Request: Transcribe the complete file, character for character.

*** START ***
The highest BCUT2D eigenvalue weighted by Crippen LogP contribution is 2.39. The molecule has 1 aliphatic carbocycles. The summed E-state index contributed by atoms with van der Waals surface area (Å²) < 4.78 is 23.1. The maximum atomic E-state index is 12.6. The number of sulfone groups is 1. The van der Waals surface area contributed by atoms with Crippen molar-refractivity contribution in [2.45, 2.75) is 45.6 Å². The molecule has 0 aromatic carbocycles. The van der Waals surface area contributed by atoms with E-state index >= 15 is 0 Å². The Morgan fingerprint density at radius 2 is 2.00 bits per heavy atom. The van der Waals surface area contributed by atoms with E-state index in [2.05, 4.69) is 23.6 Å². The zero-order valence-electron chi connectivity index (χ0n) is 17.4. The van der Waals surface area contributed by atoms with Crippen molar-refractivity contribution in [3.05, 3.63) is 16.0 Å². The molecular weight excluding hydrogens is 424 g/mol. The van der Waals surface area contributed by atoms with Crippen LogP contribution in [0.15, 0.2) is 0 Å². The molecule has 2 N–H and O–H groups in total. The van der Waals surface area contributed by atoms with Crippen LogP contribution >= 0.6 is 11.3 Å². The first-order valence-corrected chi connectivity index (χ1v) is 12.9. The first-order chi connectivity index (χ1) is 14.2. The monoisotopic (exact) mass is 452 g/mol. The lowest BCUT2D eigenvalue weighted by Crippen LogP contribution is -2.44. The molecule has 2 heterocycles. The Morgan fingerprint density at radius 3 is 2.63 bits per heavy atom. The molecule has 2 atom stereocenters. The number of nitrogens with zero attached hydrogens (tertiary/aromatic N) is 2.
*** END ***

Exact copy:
The highest BCUT2D eigenvalue weighted by Crippen LogP contribution is 2.39. The molecule has 1 aliphatic carbocycles. The summed E-state index contributed by atoms with van der Waals surface area (Å²) < 4.78 is 23.1. The maximum atomic E-state index is 12.6. The number of sulfone groups is 1. The van der Waals surface area contributed by atoms with Crippen molar-refractivity contribution in [2.45, 2.75) is 45.6 Å². The molecule has 0 aromatic carbocycles. The van der Waals surface area contributed by atoms with E-state index >= 15 is 0 Å². The Morgan fingerprint density at radius 2 is 2.00 bits per heavy atom. The van der Waals surface area contributed by atoms with E-state index in [2.05, 4.69) is 23.6 Å². The zero-order valence-electron chi connectivity index (χ0n) is 17.4. The van der Waals surface area contributed by atoms with Crippen molar-refractivity contribution in [3.05, 3.63) is 16.0 Å². The molecular weight excluding hydrogens is 424 g/mol. The van der Waals surface area contributed by atoms with Crippen LogP contribution in [0.15, 0.2) is 0 Å². The molecule has 2 N–H and O–H groups in total. The van der Waals surface area contributed by atoms with Crippen LogP contribution >= 0.6 is 11.3 Å². The first-order valence-corrected chi connectivity index (χ1v) is 12.9. The first-order chi connectivity index (χ1) is 14.2. The monoisotopic (exact) mass is 452 g/mol. The lowest BCUT2D eigenvalue weighted by Crippen LogP contribution is -2.44. The molecule has 2 heterocycles. The Morgan fingerprint density at radius 3 is 2.63 bits per heavy atom. The molecule has 2 atom stereocenters. The number of nitrogens with zero attached hydrogens (tertiary/aromatic N) is 2.